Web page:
Obsolete inventory is any item remaining in stock that cannot be sold or used in the production of salable goods. These items have typically been replaced in the marketplace by more advanced or inexpensive goods, so there is no longer any demand for them. Since these goods cannot be used, their cost is either written off or written down. A write off completely eliminates the inventory asset from the accounting records, while a write down reduces the amount of the recorded asset to the price at which it can still be sold.
Ideally, a business should maintain an obsolete inventory reserve that is paired with and offsets the inventory asset accounts. The amount in this reserve should be the estimated amount by which the inventory asset will be written down, once specific inventory items have been identified as obsolete.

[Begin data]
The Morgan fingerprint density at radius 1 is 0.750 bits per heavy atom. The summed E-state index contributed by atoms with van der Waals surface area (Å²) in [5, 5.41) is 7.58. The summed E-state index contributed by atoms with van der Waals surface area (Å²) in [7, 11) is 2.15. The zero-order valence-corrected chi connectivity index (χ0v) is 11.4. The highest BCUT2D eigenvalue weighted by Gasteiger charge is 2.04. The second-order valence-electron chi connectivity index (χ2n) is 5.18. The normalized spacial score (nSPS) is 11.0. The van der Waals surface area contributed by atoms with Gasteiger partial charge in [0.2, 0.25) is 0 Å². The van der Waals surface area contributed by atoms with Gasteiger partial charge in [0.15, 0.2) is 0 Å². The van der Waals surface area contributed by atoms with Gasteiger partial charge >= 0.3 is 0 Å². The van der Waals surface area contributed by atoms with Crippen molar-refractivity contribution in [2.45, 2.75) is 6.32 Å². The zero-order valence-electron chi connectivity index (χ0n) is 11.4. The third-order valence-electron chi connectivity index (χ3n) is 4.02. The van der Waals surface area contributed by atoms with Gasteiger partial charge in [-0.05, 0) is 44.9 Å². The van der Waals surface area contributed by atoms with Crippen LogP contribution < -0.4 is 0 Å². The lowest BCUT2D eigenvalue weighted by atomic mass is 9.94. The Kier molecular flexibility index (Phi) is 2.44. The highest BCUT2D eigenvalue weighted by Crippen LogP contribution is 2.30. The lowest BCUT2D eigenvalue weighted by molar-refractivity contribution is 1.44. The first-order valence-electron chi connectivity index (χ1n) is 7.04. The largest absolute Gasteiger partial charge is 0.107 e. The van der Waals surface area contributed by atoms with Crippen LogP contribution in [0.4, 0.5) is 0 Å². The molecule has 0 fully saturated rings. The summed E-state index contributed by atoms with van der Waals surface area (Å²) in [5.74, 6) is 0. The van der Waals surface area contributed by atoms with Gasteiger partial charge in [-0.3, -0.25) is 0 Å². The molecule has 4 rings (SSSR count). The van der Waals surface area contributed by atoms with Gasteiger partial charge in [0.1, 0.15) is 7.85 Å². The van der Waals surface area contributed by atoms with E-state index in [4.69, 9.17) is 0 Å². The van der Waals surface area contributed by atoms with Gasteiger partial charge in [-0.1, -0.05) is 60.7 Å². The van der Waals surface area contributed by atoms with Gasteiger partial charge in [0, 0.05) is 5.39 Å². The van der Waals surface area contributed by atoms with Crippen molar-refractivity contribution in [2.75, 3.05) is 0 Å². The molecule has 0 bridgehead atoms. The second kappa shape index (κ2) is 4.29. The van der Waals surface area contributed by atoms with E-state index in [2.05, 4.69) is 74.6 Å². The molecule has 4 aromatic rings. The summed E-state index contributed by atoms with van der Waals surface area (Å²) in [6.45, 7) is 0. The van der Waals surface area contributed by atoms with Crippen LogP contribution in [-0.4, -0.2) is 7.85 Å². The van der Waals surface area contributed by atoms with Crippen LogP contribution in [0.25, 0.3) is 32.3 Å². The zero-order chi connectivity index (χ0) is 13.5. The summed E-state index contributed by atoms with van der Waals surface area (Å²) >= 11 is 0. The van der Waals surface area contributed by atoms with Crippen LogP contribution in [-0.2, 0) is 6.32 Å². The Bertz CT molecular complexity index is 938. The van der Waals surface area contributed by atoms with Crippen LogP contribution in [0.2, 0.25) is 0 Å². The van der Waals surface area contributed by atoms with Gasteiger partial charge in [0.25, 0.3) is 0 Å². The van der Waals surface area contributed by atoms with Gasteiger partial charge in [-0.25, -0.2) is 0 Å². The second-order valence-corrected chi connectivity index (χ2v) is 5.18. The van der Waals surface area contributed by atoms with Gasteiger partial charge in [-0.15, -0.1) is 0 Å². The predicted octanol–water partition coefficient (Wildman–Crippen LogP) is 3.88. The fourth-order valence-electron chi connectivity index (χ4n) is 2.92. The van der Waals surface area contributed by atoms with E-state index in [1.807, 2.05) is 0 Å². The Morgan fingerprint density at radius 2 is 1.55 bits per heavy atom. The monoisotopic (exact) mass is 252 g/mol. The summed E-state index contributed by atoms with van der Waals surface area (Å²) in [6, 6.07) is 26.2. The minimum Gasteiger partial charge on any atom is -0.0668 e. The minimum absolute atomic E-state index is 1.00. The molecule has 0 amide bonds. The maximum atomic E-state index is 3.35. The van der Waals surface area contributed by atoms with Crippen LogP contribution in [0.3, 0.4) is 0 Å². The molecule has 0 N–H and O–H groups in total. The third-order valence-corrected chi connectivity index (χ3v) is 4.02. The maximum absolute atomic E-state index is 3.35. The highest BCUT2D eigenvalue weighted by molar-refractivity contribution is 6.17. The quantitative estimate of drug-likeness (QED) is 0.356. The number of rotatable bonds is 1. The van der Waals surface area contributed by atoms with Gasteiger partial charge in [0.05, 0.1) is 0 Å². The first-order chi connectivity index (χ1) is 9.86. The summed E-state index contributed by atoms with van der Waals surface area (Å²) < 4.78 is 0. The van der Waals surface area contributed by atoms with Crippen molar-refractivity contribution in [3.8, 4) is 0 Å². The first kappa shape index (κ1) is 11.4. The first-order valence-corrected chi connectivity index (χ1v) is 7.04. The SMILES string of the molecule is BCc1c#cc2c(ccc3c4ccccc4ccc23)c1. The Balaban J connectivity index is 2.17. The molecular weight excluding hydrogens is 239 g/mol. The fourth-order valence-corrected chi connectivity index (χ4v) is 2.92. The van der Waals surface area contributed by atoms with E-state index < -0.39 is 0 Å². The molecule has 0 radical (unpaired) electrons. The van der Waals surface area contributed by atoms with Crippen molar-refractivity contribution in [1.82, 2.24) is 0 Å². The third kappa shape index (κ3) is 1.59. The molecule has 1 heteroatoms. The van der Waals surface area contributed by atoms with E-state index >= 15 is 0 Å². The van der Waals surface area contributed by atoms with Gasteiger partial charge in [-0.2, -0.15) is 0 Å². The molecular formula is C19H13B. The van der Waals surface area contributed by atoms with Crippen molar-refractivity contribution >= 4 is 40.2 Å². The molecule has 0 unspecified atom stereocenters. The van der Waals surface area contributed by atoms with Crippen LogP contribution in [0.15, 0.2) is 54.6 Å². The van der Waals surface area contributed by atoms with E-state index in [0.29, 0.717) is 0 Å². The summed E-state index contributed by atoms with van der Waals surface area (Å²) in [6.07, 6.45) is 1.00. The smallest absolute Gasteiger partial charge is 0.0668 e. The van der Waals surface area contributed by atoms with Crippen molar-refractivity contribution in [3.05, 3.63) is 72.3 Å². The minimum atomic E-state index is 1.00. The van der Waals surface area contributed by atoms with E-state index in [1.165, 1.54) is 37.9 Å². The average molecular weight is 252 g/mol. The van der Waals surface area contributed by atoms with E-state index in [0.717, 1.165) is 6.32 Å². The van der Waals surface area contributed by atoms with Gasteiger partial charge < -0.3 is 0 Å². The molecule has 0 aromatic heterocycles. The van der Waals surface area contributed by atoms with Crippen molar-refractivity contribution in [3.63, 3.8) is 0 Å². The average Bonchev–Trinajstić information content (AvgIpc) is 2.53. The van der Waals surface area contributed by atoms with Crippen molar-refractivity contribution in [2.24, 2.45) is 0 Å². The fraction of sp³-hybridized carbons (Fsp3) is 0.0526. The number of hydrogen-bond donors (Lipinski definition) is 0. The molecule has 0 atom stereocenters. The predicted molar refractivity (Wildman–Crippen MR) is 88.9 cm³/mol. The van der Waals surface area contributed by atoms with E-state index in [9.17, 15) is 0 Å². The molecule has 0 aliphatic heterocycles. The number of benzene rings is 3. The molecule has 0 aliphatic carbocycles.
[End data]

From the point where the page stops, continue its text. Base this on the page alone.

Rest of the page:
It is possible that some obsolete inventory can be sold off at very low prices; the prices obtained will be higher if the materials management department maintains close watch over the inventory and dispositions items as soon as their usage levels begin to decline.
The presence of a large amount of obsolete inventory is a significant red flag that a business may be entering financial difficulties, since it either implies that the market for the company's goods is weak, or that management is not able to properly manage its inventory asset.